Thumbs Up for Craig Evans' Fabricating Jesus

It seems that The Da Vinci Code, among other sensationalistic books, has elicited a response from the scholarly community. From many specific Da Vinci Code responses to Ben Witherington's Beyond Strange Theories and Darrel Bock's The Missing Gospels, bona fide scholars have turned their attention to the sensational in greater numbers than usual. With so many options available, how do you pick the right one?

Much of that depends on your particular interest. If you are looking for responses to The Da Vinci Code, check out the book descriptions at the Cadre's Da Vinci Code Page. If you are looking for information about how we got the New Testament and whether it was reliably transmitted through history, Reinventing Jesus -- reviewed here -- is your best bet. If your interest runs towards the more sensationalistic claims made by scholars with admittedly impressive credentials, then Fabricating Jesus, by Craig Evans, is the book for you.

Craig Evans is a very well-respected New Testament scholar with a background in historical studies. Although Fabricating Jesus includes brief though able refutations of claims made by The Da Vinci Code, The Holy Blood and the Holy Grail, The Dead Sea Scrolls Deception, The Jesus Papers, and The Pagan Christ, the bulk of material addresses popularized claims made by more reputable commentators, such as J.D. Crossan, Bart Ehrman, James Robinson, the Jesus Seminar, and James Tabor.

Evans begins by discussing his own religious background and how it was affected by the critical study of the New Testament and historical Jesus. He uses this personal reflection to try and understand why some respected scholars have embraced such far-fetched theories. One of his explanations is that some of these scholars came from strict, fundamentalist backgrounds. When exposed to the critical studies, they were not flexible enough to accomodate the new information in their existing religious mind set. As a result, their faith was shattered instead of modified. They see little middle ground betweeen strict fundamentalism and utter rejection of traditional positions. Evans points to himself as evidence of a middle ground that actually bases its opinions on better historical evidences.

The next few chapters demonstrate Evans' knowledge of the material, including especially the Jewish context of Jesus' ministry and the early Church, and ability to engage in dispassionate historical inquiry. Taking up some of the more unfounded scholarly conclusions about Jesus, Evans shows that Jesus likely was literate, interested in eschatology, and understood himself to be Israel's messiah. He then proceeds to discuss the criteria of authenticity often used by New Testament scholars, falling back on his background in history to evaluate their strengths and weaknesses. As others have done, Evans demonstrates the limitations of the "criteria of dissimilarity."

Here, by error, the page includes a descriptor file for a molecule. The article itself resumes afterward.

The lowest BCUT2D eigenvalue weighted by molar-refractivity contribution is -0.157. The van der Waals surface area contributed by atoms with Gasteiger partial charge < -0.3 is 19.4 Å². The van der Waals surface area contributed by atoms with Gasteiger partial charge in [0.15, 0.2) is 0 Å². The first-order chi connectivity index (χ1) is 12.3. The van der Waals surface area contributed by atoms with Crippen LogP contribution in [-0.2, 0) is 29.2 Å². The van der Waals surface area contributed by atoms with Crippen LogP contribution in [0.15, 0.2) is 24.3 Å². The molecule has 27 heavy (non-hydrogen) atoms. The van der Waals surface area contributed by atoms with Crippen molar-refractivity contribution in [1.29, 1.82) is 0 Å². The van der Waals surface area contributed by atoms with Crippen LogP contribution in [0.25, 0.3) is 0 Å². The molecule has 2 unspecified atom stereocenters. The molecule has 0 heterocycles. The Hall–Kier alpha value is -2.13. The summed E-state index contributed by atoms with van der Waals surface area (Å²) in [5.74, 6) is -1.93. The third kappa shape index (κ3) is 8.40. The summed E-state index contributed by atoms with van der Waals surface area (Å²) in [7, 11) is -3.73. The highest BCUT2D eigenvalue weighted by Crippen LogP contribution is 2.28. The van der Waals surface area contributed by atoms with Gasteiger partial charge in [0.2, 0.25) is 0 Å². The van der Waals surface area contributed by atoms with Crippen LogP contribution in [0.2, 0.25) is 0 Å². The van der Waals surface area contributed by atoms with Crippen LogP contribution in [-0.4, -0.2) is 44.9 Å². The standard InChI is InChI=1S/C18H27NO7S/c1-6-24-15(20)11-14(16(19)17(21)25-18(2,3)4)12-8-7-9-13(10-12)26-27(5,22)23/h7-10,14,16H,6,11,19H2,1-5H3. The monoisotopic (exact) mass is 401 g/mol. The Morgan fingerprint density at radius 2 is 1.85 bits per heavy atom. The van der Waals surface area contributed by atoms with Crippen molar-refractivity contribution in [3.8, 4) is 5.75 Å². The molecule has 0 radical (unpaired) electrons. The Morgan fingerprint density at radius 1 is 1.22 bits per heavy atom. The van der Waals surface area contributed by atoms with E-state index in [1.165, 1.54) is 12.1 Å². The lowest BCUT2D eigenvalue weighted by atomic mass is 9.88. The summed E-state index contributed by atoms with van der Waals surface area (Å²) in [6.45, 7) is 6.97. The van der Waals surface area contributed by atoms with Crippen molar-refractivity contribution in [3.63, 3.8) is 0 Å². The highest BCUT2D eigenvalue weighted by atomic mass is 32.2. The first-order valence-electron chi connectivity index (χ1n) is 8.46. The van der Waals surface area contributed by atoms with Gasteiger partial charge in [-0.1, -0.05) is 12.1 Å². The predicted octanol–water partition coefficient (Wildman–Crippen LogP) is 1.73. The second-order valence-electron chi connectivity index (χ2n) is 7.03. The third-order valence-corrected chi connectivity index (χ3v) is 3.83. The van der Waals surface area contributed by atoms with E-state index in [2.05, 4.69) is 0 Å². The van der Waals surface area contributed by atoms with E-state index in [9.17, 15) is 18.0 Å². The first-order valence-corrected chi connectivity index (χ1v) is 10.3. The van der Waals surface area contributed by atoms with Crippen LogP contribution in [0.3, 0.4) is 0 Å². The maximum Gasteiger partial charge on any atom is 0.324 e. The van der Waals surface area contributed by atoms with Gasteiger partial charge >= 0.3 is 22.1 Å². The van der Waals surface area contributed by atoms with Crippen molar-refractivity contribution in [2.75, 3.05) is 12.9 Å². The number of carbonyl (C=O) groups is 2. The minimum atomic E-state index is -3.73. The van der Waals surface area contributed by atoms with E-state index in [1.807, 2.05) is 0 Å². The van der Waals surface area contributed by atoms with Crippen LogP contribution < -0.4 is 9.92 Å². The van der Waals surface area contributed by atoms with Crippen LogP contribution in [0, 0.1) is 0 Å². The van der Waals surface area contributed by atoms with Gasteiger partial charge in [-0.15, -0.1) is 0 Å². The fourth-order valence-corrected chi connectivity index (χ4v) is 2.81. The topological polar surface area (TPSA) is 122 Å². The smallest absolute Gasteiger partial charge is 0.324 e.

Evans also provides sound refutations of two ideas advocated by more liberal New Testament scholars. First, he provides one of the best popularized discussions of the Gospel of Thomas I have read. He moves through the evidence methodically, leaving little doubt that the Gospel of Thomas is a late second century writing that is dependent on the canonical gospels. Thereafter, he provides effective though less thorough discussions of the Gospel of Peter, the Gospel of Mary, and Secret Gospel of Mark. Second, Evans devotes a chapter to the idea that Jesus was a kind of Greek cynic philosopher. His analysis demonstrates just how unfounded are such theories.

Additional chapters address the treatment of Jesus' miracle accounts by some modern scholars and how Josephus' accounts of Pilate and John the Baptist have been misused to create unnecessary tension with the Gospel accounts. Evans closes out with chapters reconstructing the early beliefs of the Church and how they are in line with traditional conceptions of Jesus. He then adds two useful appendices; one on the agrapha (non-gospel sayings of Jesus) and the Gospel of Judas.

Having found a used copy of Fabricating Jesus for only $10, I think I got a bargain. Evans again and again uses sober historical inquiry and a wealth of knowledge about Jesus' and the New Testament's backgrounds and contexts to counter those theories we hear are advanced by those in the know, but which are revealed to be worthy of our initial suspiciouns.


John R. said…
I just bought this book in my last order with Amazon. I look forward to reading it.



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